Persepolis Boxed Set

Persepolis Boxed Set

by Marjane Satrapi
4.6 6

Other Format(SLIPCASE)

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Persepolis Boxed Set 4.7 out of 5 based on 0 ratings. 6 reviews.
Guest More than 1 year ago
I first heard of persepolis in a article in the new york times, unfortunatley i did not think twice to actually read the article, soon after i viewed a trailer for the movie on television i thought that it looked like a pretty intresting movie so i jotted down the title in the back of my notebook. THEN one day i was sitting on a crowded bus when the most wonderful thing happened!!!! i saw a woman reading a book titled persepolis....i had no idea that the movie was based on a book and not just a book but on the accounts of an actual person's life. i thought how awesome is this (let me say that i am obssesed with memoirs and 1st person narrative books,...and now graphic novels!) for the whole day i could not get this book out of my head.... i saved the money and purchased the book on, got it yesterday and have been addicted to it ever since. this book is very inovative and the comic strip format allows for a better visualization, although i've just started reading persepolis 1, i am already in love with it, in no time i was on page 60 and already excited about what more was to come, i can't wait to finish and read persepolis 2 and then hopefully see the movie,. This book is a must read for EVERYONE!!!
Anonymous More than 1 year ago
AP World History Review: A Wonderful Story               As a student, I found the purpose of this book was to convey that the people of Iran are people with culture, technology, and relationships, as we in first world countries tend to forget. I also felt that Satrapi was explaining the Islamic revolution from a feminist perspective and trying to show how the Islamic regime affected the daily lives of normal people. Satrapi easily expresses this idea in her delightful and insightful comics.               My impression of this book was that it was very helpful for learning about the situation in Iran. I would readily recommend Satrapi’s Persepolis and Persepolis II to any student and even those who aren’t interested in world history because it so clearly explains the Islamic revolution and life in Iran under the Islamic regime. A graphic novel uniquely displays the life Satrapi led under the Islamic regime and this is an uncommon but clear story that explains the situation of Iranian politics. The way she tells her story allows the reader to both laugh and cry at her experiences throughout the novel.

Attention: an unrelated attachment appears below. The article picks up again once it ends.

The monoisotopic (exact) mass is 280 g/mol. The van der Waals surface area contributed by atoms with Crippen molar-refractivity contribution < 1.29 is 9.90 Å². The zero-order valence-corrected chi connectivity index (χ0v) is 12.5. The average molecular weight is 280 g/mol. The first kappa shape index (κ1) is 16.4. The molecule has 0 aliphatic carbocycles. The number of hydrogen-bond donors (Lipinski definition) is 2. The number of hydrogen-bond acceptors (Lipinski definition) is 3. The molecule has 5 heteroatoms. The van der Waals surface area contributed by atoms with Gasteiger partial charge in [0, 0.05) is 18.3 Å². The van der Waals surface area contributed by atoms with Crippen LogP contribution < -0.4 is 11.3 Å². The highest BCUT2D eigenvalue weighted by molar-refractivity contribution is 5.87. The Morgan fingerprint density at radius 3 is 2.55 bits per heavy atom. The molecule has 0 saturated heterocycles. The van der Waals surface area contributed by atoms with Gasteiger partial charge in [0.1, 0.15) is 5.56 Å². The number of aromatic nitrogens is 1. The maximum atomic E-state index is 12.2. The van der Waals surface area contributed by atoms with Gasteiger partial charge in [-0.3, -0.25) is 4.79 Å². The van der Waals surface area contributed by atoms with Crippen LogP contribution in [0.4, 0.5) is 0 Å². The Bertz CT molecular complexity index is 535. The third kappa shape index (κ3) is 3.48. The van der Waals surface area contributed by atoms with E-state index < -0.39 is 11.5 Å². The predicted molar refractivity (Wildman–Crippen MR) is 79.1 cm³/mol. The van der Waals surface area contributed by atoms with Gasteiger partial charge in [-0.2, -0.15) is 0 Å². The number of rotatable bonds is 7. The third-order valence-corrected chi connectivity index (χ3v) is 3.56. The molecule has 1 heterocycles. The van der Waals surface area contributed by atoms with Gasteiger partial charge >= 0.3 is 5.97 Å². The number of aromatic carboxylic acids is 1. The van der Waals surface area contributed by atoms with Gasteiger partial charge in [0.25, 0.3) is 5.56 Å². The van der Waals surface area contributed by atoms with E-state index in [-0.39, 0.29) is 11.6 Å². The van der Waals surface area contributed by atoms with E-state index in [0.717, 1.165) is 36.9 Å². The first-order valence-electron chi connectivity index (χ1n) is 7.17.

RebeccaScaglione More than 1 year ago
After reading Maus, I was recommended to check out another nonfiction graphic novel set: Persepolis by Marjane Satrapi.   Persepolis is a set of 2 books, Persepolis: The Story of a Childhood & Persepolis 2: The Story of a Return, that tell Marjane's story.  Persepolis: The Story of a Childhood is about Marjane's life as a child growing up in Iran during the Islamic Revolution.  It's complicated, dark at time, yet funny, too.  Marjane isn't a "perfect child" - she's real, hilarious, and outgoing.  Marjane experiences life being rich and free, with religious changes forcing girls into burkas and the lack of interaction with boys. Persepolis 2: The Story of a Return begins in 1984 when Marjane flees Iran to spend years in Vienna, without her family.  Marjane struggles with her identity, becoming a follower amongst her friends, and even dealing drugs a little bit at one point.  When her life becomes kind of hopeless, she ends up returning to Iran to be with her family, even though the rules are stifling her.   These graphic novels were easy to read and understand.  I feel like Marjane's story is relatable and also informative.  At times, I was confused about some of the history, but she tries to explain what happens when in a simple way.   I still think that the Maus books should be your first graphic novel experience, if you are new and want to try, but these are a great nonfiction second! Thanks for reading,  Rebecca @ Love at First Book
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